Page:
However, Harlech was taken for the Welsh by Owain Glyndwr in 1404 and became his home and court for the peak period of his 10 year rebellion against the English Crown. He held two parliaments, one at Machynlleth and one at Harlech and it is the Harlech one which is believed to be where he was officially declared Prince of Wales in a ceremony attended by envoys from France, Spain and Scotland. He fled Harlech, leaving his wife, daughter and grandchildren, in 1409 when Prince Henry, later to be Henry V, succeeded in his siege of the castle.

National Wool Museum

Wool was historically the most important and widespread of Wales’s industries. The picturesque village of Dre-fach Felindre in the beautiful Teffi valley, at the turn of the 19th century was the centre of a thriving woollen industry, earning the nickname ‘The Huddersfield of Wales’. The two World Wars made huge fortunes for the mills as fabric was needed to clothe millions of soldiers. However, after the Second World War, the price of wool plummeted and the mills began to close down.

The National Wool Museum is located in the historic former Cambrian Mills. Shirts and shawls, blankets and bedcovers, woollen stockings and socks were all made here, and sold in the surrounding countryside - and to the rest of the world.

The Museum displays tell the story of the Woollen Industry through working machinery, archive material, and exciting hands-on displays and textile gallery.

Newton House

Newton House

Lord Rhys ruled the Deheubarth from 1155, from his main family home at Dinefwr Castle.

In 1298, a ‘New Towne’ was developed on land given to those men loyal to Edward 1. The King was concerned about unrest in this part of Wales and so he hoped that by forming this ‘New Towne’, along with granting the people new trading rights, it would prosper and quell the unrest.

The current Newton House was built on this site in 1660 after many years of Dinefwr land being lost and won by the Rice (Dynevor) family due to various allegiances with Royalty. It was home to the Lords of Dynevor until the 1970s.

The National Library of Wales

The National Library of Wales

The National Library of Wales is the biggest library in Wales and serves as the nation's memory. As a legal deposit library it has the right to receive a free copy of everything published in Britiain and Ireland. Around 4,000 new publications are collected every week that add to The National Library's collection of:

  • - 6 million books and newspapers
  • - 950,000 photographs
  • - 60,000 works of art
  • - 1.5 million maps
  • - 7 million feet of film
  • - 40,000 manuscripts
  • - 250,000 hours of video
  • - 1,900 cubic metres of archives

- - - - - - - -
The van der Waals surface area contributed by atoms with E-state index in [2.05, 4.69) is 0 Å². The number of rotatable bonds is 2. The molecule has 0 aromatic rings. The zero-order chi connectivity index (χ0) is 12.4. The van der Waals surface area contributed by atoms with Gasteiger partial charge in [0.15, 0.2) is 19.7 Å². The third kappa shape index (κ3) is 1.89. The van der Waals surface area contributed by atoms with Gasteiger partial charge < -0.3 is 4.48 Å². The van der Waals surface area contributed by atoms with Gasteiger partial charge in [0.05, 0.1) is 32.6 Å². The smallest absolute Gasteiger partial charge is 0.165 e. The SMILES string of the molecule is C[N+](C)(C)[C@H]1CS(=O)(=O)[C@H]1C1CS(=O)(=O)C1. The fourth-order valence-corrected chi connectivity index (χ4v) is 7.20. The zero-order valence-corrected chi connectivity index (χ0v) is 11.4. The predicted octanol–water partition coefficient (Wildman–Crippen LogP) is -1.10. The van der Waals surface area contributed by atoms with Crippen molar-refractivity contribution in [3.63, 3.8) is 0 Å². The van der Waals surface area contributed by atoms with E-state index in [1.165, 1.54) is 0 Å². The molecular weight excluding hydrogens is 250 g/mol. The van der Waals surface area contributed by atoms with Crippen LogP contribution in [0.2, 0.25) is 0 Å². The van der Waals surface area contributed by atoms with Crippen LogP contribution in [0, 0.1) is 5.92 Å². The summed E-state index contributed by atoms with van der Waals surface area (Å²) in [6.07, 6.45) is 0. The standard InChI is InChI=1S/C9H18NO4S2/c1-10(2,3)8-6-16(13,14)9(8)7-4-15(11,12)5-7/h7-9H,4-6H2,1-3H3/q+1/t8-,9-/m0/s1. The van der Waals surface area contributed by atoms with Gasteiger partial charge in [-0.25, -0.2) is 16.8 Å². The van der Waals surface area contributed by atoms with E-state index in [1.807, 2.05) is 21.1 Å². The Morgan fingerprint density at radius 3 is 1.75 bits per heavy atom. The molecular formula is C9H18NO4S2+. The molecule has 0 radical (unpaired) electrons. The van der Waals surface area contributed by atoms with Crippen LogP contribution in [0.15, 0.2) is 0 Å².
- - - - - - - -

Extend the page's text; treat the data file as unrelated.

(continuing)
Tŷ Mawr Wybrnant

Tŷ Mawr Wybrnant

William Morgan was born in 1545 at Tŷ Mawr, Wybrnant. He was one of five children and his parents were tenants on the estate of the powerful Wynn family of Gwydir, near Llanrwst. The road running by Wybrnant was a main drovers road in William Morgan’s time, and the family would often welcome the drovers and poets to their humble home.

It was a family tradition of the Wynn’s to take the ablest children of their tenants to be educated at Gwydir by the family tutor. As well a being educated by the travelling bards and mintrels who called at Tŷ Mawr, William Morgan was tutored at Gwydir, before heading to St John’s College Cambridge at the age of twenty.

Throughout his career, William Morgan served many parishes throughout Wales, but he is mainly associated with the vicarage of Llanrhaeadr - yn - Mochnant, because he stayed there from 1578 to 1595, and it was there that he translated the Bible into Welsh.

The first Welsh language Bible was published in 1588.

Mary Jones World

Mary Jones World

Mary Jones World is a new state of the art visitor and education centre that tells the story of Mary Jones and Thomas Charles, and the impact of the world’s bestselling book on Wales and the world.

In 1800, a 15 year-old girl called Mary Jones walked 26 miles from Llanfihangel-y-Pennant to Bala to buy a Bible. William Morgan’s Bible was the version Mary Jones wanted which led to the foundation of the Bible Society in 1804.

William Morgan’s story is also told at Mary Jones World as part of the history of Welsh Bibles.

St Fagans National History Museum

St Fagans

The St Fagans redevelopment project reached an exciting milestone this summer with the opening of it’s visitor entrance building and learning spaces. The performance will take place in the brand new purpose built lecture theatre in the Weston Centre for Learning.